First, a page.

Coal producer Alpha Natural Resources Inc. said Thursday it lost $56.4 million in the second quarter after booking charges related to its acquisition of rival Massey Energy and expenses from the deadly explosion at Massey's Upper Big Branch mine in West Virginia.
The Abingdon, Va., company's loss amounted to 36 cents per share. In the year-ago quarter, Alpha earned $38.8 million, or 32 cents per share.
Its shares fell $5.07, or about 12.7 percent, to $35.01 in midday trading.
Alpha said expenses related to the June acquisition of Massey totaled $254.4 million and costs tied to the Upper Big Branch explosion in April 2010 were $5.8 million. Excluding those and other special items, adjusted income from continuing operations was $150.6 million, or 96 cents per share, for the quarter. That missed Wall Street expectations of $1.14 per share.
Revenue increased 59.3 percent to $1.59 billion, helped by the addition of Massey operations for the month of June. Wall Street expected $1.38 billion.
Alpha said that coal prices rose 38.4 percent to an average $61.22 per ton in the April-June period. It took advantage of those increases by boosting coal sales 14 percent to 23 million tons.
But the company said the cost of coal sales are being impacted by increases in the per ton cost of purchased coal, higher diesel fuel costs and general inflationary pressures.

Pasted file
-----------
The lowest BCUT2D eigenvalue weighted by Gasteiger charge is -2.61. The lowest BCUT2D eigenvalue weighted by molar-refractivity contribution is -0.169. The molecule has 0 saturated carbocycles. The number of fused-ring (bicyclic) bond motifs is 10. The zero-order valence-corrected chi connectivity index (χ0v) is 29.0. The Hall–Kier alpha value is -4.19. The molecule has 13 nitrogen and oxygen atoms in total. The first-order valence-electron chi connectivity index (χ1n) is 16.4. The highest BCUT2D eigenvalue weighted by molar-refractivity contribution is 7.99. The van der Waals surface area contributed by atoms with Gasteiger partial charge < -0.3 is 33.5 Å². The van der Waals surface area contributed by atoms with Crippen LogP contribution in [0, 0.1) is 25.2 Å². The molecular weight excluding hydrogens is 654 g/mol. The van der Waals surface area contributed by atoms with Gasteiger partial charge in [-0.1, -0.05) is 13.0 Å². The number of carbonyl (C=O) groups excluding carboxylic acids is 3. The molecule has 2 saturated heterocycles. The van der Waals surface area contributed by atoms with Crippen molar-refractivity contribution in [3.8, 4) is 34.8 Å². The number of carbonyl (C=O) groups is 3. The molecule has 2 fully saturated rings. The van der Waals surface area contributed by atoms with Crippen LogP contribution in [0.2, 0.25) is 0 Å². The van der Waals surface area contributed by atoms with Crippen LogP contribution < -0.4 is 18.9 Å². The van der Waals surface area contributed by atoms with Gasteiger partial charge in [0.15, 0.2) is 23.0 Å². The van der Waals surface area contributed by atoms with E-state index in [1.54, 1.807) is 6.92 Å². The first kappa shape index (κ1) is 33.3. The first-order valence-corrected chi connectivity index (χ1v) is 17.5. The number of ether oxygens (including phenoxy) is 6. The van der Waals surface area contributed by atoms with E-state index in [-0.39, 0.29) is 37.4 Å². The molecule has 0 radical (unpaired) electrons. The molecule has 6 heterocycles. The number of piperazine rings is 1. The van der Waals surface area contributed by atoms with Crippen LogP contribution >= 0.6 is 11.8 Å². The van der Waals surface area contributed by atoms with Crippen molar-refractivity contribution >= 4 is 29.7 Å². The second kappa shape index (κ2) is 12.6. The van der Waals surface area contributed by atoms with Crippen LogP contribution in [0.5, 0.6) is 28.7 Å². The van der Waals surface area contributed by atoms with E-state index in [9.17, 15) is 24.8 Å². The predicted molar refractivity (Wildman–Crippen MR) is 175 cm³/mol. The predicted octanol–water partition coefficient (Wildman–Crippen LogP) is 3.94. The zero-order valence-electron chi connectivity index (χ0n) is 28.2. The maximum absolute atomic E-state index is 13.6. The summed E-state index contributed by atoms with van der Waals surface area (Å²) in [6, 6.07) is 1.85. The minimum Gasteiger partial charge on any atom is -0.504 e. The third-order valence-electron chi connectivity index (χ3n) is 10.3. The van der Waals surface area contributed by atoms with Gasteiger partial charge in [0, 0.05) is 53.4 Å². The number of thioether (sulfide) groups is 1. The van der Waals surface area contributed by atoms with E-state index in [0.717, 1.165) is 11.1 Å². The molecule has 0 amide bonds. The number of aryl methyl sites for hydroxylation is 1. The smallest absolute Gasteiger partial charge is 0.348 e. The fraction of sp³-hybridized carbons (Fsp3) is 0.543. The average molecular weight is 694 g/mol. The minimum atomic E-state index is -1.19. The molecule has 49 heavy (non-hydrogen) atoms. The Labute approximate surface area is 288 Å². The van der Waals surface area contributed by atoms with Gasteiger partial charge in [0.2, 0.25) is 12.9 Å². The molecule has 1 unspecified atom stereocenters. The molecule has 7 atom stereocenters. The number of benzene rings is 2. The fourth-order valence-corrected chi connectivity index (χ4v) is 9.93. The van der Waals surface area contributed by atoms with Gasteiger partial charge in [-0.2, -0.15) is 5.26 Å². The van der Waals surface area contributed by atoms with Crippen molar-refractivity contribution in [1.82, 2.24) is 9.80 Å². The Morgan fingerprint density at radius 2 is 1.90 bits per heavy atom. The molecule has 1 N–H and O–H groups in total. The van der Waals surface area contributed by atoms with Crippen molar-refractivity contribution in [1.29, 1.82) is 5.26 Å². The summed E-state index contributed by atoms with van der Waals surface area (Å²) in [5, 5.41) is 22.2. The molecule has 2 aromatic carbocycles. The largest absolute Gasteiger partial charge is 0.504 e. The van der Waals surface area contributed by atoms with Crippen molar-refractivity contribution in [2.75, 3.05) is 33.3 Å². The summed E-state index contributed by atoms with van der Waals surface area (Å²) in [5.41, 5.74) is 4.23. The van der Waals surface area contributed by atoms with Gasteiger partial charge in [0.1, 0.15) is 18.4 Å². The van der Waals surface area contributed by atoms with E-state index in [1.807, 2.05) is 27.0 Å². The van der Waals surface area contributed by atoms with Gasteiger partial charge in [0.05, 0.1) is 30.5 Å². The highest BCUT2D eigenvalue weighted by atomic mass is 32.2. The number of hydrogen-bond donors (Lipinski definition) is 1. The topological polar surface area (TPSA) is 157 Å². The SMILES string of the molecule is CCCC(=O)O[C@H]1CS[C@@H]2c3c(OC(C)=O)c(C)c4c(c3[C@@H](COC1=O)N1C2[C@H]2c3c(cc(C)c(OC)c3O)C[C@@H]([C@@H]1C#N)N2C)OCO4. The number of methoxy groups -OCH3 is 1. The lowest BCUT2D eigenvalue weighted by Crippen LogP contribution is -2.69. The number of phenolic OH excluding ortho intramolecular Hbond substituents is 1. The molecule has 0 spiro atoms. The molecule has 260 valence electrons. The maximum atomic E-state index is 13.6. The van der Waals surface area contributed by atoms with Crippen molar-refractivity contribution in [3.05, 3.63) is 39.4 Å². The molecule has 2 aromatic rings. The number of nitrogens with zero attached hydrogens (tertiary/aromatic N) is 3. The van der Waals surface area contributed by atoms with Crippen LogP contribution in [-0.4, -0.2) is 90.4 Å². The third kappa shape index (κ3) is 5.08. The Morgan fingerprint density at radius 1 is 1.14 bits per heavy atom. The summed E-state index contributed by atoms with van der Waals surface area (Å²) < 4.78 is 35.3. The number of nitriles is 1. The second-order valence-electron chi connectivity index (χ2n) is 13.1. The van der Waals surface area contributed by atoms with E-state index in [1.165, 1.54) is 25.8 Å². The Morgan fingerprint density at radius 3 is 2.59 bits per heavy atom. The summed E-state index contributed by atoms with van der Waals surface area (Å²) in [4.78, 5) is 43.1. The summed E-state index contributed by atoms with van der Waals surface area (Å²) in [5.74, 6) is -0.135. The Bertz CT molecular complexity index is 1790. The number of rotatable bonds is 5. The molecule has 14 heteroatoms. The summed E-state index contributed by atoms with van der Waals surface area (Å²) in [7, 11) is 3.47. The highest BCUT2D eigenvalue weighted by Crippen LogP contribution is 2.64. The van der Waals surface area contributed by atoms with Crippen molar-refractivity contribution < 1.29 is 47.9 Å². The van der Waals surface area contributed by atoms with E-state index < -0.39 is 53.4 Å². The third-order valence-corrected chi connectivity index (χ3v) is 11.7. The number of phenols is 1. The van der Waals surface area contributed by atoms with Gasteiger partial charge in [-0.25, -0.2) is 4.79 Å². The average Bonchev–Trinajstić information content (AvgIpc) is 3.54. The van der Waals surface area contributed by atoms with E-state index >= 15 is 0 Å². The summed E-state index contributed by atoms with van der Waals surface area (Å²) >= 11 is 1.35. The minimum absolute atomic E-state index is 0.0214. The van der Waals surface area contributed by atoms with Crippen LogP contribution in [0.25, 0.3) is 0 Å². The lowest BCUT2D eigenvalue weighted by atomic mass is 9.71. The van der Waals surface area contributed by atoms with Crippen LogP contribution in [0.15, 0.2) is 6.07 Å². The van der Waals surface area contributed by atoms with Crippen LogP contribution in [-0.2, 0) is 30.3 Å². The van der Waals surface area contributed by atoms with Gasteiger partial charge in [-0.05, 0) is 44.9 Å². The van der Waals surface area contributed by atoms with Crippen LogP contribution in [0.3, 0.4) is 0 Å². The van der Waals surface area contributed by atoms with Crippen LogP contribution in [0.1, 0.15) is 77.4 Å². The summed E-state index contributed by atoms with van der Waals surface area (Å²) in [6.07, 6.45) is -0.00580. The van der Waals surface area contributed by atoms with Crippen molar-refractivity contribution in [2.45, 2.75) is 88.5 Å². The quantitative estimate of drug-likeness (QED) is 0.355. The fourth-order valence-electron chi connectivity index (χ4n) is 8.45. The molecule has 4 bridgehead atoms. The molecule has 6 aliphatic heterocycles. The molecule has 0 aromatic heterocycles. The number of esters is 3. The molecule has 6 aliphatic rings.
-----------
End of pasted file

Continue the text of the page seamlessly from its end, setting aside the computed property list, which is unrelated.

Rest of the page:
Shareholder approval of Alpha's $7.1 billion takeover of Richmond, Va.-based Massey transformed it into the world's third-largest producer of metallurgical coal, a key fuel for manufacturing steel. Alpha has 5 billion tons of coal reserves and more than 180 mines and processing plants in Kentucky, Pennsylvania, Virginia, West Virginia and Wyoming.
Massey's safety record has been the focus of renewed scrutiny since 29 miners died in an explosion at its Upper Big Branch mine in southern West Virginia. The April 5, 2010, tragedy was the deadliest at a U.S. mine since 1970 and remains the subject of ongoing civil and criminal investigations.
The blast wreaked havoc on Massey's business, and it reported four consecutive quarterly losses before Alpha bought it. Massey also struggled with the abrupt retirement of high-profile Chief Executive Don Blankenship, and turnover rates that topped 20 percent at times. Federal regulators cracked down on the company's problem mines. Massey also has a checkered environmental record.
Alpha was quick to absorb Massey, with the goal of running a combined company.
"Safety trends are improving, and the rapid and well received roll-out of our Running Right program is already yielding tangible results," Alpha CEO Kevin Crutchfield said in a news release. "Our ultimate goal is to send each and every one of our 14,000 employees home safely at the end of every day."
Crutchfield told investors in a conference call that "there's still a tremendous amount of work to do" to fully integrate Massey into the company.
While coal demand is "muted" in the U.S. as power plants burn more natural gas, Alpha said global demand will continue to grow. The company expects the world coal market to continue to be driven by demand from China and Japan.
The company estimates it will ship a total of 104 million to 112 million tons of coal in 2011. Alpha also expects to plow between $575 million and $650 million back into the company in the form of capital spending.
AP Energy Writer Chris Kahn in New York contributed to this report.